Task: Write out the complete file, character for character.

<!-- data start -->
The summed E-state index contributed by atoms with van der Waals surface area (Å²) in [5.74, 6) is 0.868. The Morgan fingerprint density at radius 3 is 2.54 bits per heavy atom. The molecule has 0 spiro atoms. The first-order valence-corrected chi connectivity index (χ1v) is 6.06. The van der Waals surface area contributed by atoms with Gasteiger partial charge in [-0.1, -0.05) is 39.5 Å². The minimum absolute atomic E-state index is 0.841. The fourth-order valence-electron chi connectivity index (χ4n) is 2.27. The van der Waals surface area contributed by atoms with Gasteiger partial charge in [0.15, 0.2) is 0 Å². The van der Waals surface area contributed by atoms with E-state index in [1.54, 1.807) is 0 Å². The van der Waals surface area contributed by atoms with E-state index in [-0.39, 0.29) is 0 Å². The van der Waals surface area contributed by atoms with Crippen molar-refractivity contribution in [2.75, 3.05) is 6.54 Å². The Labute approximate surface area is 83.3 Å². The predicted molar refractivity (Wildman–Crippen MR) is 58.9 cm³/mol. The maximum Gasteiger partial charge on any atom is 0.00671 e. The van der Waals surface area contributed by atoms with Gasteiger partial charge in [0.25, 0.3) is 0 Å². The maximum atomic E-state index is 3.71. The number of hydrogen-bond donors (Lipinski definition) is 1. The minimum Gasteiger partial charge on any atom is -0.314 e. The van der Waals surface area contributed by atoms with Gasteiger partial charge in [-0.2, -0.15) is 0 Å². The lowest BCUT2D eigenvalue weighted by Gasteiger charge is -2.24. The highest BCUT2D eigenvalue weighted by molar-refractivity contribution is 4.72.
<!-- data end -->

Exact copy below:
The summed E-state index contributed by atoms with van der Waals surface area (Å²) in [5.74, 6) is 0.868. The Morgan fingerprint density at radius 3 is 2.54 bits per heavy atom. The molecule has 0 spiro atoms. The first-order valence-corrected chi connectivity index (χ1v) is 6.06. The van der Waals surface area contributed by atoms with Gasteiger partial charge in [-0.1, -0.05) is 39.5 Å². The minimum absolute atomic E-state index is 0.841. The fourth-order valence-electron chi connectivity index (χ4n) is 2.27. The van der Waals surface area contributed by atoms with Gasteiger partial charge in [0.15, 0.2) is 0 Å². The van der Waals surface area contributed by atoms with E-state index in [1.54, 1.807) is 0 Å². The van der Waals surface area contributed by atoms with E-state index in [-0.39, 0.29) is 0 Å². The van der Waals surface area contributed by atoms with Crippen molar-refractivity contribution in [2.75, 3.05) is 6.54 Å². The Labute approximate surface area is 83.3 Å². The predicted molar refractivity (Wildman–Crippen MR) is 58.9 cm³/mol. The maximum Gasteiger partial charge on any atom is 0.00671 e. The van der Waals surface area contributed by atoms with Gasteiger partial charge in [0.25, 0.3) is 0 Å². The maximum atomic E-state index is 3.71. The number of hydrogen-bond donors (Lipinski definition) is 1. The minimum Gasteiger partial charge on any atom is -0.314 e. The van der Waals surface area contributed by atoms with Gasteiger partial charge in [-0.2, -0.15) is 0 Å². The lowest BCUT2D eigenvalue weighted by Gasteiger charge is -2.24. The highest BCUT2D eigenvalue weighted by molar-refractivity contribution is 4.72.